OMAHA, Neb. -- Baseball is not supposed to work like this.
It's a game predicated on inconsistency and unpredictability, of highs and lows so extreme and wildly swinging that even the best of the planet's athletes sometimes flunk themselves out of a career virtually overnight.
So, can you blame South Carolina's staff and players when a few of them offered realistic assessments a week ago, on the eve of the College World Series?
"We're just happy we made it this far," one said, rolling his eyes.
"Well, I'm not expecting to be here long," another said with a straight face.
You have to appreciate that honesty. Baseball is not supposed to work like this. Right?
Normally, no. But we've learned in three years' time that this South Carolina team isn't exactly normal.
This year, the players borderline hero-worship a Betta fish named Reptar, the pet of newcomer LB Dantzler. Two years ago, they fashioned the mystical "Avatar Spirit Stick" by taping a baseball to a fungo bat.
The relievers have done a Rockettes routine in the bullpen during tense moments. The dugout swayed and danced last week as everyone sang "Don't Stop Believin' " when the team trailed in the middle innings.
They're weird. And they win.
Still, there surely had to be some limit to this magical run. Even those on the payroll, salary or scholarship, thought so.
After claiming national championships the past two years -- the first men's NCAA titles in the school's history, mind you -- the reachable, reasonable goal for the Gamecocks in 2012 was to just get to this round of eight. If they pulled that off, with a mostly new crew of arms and bats, that would be a remarkable accomplishment.
And it was. But they don't know when -- or how -- to quit, evidently. True to what earned them the past two trophies, they have continued to find a way to defy logic and history books. The Gamecocks have won anyway -- despite mounting circumstances against them.
How about facing the most talented team in the field, Florida, to start the event? The result: a 7-3 come-from-behind victory in which the Gators (three errors) melted down.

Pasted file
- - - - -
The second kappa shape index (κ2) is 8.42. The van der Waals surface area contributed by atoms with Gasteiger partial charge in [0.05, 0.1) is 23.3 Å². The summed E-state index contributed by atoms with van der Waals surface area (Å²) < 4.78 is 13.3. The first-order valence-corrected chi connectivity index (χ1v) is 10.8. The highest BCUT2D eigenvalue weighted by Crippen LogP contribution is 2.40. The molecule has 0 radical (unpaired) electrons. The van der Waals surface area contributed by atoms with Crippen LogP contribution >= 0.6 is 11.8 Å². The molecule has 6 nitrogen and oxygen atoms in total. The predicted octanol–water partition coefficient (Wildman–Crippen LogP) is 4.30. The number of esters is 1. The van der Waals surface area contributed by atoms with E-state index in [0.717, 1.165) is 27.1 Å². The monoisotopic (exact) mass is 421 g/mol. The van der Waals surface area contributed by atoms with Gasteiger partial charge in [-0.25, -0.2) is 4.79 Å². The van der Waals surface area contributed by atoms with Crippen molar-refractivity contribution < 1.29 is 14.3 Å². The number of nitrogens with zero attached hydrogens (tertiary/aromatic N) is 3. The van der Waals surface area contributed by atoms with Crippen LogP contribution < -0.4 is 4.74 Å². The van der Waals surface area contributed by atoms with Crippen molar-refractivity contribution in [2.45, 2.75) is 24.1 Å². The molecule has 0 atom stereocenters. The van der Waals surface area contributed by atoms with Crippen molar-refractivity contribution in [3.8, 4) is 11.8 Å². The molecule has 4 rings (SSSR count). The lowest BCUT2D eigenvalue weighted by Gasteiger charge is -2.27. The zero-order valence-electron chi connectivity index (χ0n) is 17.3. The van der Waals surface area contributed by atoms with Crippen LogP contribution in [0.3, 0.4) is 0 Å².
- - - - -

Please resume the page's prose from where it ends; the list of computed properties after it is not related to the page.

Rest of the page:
How about having to play two games in one day, the first time that's happened in Omaha since 1980? The result: The opponents scored a run on five hits in those 18 innings, and South Carolina became the first team since 1952 to win two games in one day in the College World Series.
The Gamecocks made it three wins in two days, defeating Arkansas 3-2 in a grind-it-out, lose-years-off-your-life sort of elimination game Friday night.
"Unbelievable," was all ace Michael Roth could muster in a text message after the victory that again launched the Gamecocks into the championship series.
Should they find a way to win two more games -- against very capable Arizona, granted -- they'll join the Southern Cal teams of the early 1970s (1970-74) as the only teams to win three consecutive College World Series.
Ray Tanner, who arrived at South Carolina in 1997, already had established the school as one of the recognizable contenders in the sport, but what the past three years have done is lift the Gamecocks to the game's top tier. They might not be LSU, Texas or USC yet -- but they're gaining ground quickly.
Don't believe it? In addition to the very real possibility of a three-peat, South Carolina had won 22 consecutive NCAA tournament games -- 12 straight in Omaha -- until Arkansas ended that streak Monday night in a 2-1 result. Texas previously held the record, with 15. These Gamecocks, even with the names and faces changing each year -- and especially in 2012 -- are lapping the field with what they're doing.
That's where a tip of the cap is merited for Tanner and his staff of Chad Holbrook, Jerry Meyers and Sammy Esposito. They are baseball coaches who have dabbled in chemistry the past two years, fusing together the remaining pieces with new ones. They push the parts together, step back and hope there's no explosion.
It looked for a time this season when the whole thing was going to go nuclear, when the Gamecocks started 1-5 in the SEC and the brash and sometimes-immature newcomers were frustrating the older guys. (Roth and one of the freshmen had to be separated when the youngster refused to take part in the dugout antics.)
But winning has a way of ironing out differences and bringing guys together. At one point, South Carolina won 12 consecutive conference games. Despite the start, it won its division and fell just a win shy of the outright league title. Those impatient fans who were howling in March were cooing in familiar joy by Memorial Day.
The closer June drew near, the more the Gamecocks played as they did the past two summers. Now that it's here, it's as if nothing's changed, even though there are five new position players in the everyday lineup. Give the rookies respect: With a new third baseman, shortstop and second baseman, the team has committed just one error in the five CWS games.
With Roth and closer Matt Price leading the way, pitching again has been the team's calling card. Its current 2.95 ERA is incredible, right in between the 2011 (2.45) and 2010 (3.45) versions.
In the three years, South Carolina pitchers have held opponents to a .224 batting average while they have batted .288, getting just enough timely hitting to scratch out close wins. The team has won a total of 37 one-run games the past three seasons, including seven in Omaha.
It's silly, all of it. An athletic program known for choking in big moments, long held as the Chicken Curse, is now recognized as clutch because of what the Carolina 9 have done during these summers.
Baseball is not supposed to work like this. Given the Gamecocks' track record, however, it sure seems like it could for at least two more games.